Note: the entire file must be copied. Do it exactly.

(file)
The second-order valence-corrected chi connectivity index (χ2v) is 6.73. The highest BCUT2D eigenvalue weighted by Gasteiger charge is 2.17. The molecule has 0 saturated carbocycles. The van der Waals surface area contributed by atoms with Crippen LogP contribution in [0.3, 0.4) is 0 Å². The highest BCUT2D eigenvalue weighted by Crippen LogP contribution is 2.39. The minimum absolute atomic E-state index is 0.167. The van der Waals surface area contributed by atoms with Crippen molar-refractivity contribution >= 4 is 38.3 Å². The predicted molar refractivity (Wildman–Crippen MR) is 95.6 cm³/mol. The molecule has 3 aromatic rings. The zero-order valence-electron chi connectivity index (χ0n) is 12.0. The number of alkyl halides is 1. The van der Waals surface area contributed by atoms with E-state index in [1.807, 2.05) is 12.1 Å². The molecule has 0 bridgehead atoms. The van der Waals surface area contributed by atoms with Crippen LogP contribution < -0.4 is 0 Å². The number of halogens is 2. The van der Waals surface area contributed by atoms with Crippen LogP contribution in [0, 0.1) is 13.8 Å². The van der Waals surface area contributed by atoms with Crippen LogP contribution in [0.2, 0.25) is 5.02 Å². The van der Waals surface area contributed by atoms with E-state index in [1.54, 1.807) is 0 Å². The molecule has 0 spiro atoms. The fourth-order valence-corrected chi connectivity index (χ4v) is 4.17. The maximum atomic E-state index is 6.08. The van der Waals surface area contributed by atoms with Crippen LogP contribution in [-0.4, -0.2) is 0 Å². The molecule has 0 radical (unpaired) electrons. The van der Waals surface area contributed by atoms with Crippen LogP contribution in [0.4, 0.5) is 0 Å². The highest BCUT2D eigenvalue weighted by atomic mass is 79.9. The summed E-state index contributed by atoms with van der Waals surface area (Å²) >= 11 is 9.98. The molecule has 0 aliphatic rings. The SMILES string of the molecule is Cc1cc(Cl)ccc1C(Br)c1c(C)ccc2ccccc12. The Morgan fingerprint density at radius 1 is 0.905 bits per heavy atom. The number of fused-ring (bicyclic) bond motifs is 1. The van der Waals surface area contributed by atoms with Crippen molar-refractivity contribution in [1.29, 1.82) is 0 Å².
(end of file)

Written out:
The second-order valence-corrected chi connectivity index (χ2v) is 6.73. The highest BCUT2D eigenvalue weighted by Gasteiger charge is 2.17. The molecule has 0 saturated carbocycles. The van der Waals surface area contributed by atoms with Crippen LogP contribution in [0.3, 0.4) is 0 Å². The highest BCUT2D eigenvalue weighted by Crippen LogP contribution is 2.39. The minimum absolute atomic E-state index is 0.167. The van der Waals surface area contributed by atoms with Crippen molar-refractivity contribution >= 4 is 38.3 Å². The predicted molar refractivity (Wildman–Crippen MR) is 95.6 cm³/mol. The molecule has 3 aromatic rings. The zero-order valence-electron chi connectivity index (χ0n) is 12.0. The number of alkyl halides is 1. The van der Waals surface area contributed by atoms with E-state index in [1.807, 2.05) is 12.1 Å². The molecule has 0 bridgehead atoms. The van der Waals surface area contributed by atoms with Crippen LogP contribution < -0.4 is 0 Å². The number of halogens is 2. The van der Waals surface area contributed by atoms with Crippen LogP contribution in [0, 0.1) is 13.8 Å². The van der Waals surface area contributed by atoms with Crippen LogP contribution in [0.2, 0.25) is 5.02 Å². The van der Waals surface area contributed by atoms with E-state index in [1.54, 1.807) is 0 Å². The molecule has 0 spiro atoms. The fourth-order valence-corrected chi connectivity index (χ4v) is 4.17. The maximum atomic E-state index is 6.08. The van der Waals surface area contributed by atoms with Crippen LogP contribution in [-0.4, -0.2) is 0 Å². The molecule has 0 radical (unpaired) electrons. The van der Waals surface area contributed by atoms with Crippen LogP contribution in [0.4, 0.5) is 0 Å². The highest BCUT2D eigenvalue weighted by atomic mass is 79.9. The summed E-state index contributed by atoms with van der Waals surface area (Å²) >= 11 is 9.98. The molecule has 0 aliphatic rings. The SMILES string of the molecule is Cc1cc(Cl)ccc1C(Br)c1c(C)ccc2ccccc12. The Morgan fingerprint density at radius 1 is 0.905 bits per heavy atom. The number of fused-ring (bicyclic) bond motifs is 1. The van der Waals surface area contributed by atoms with Crippen molar-refractivity contribution in [1.29, 1.82) is 0 Å².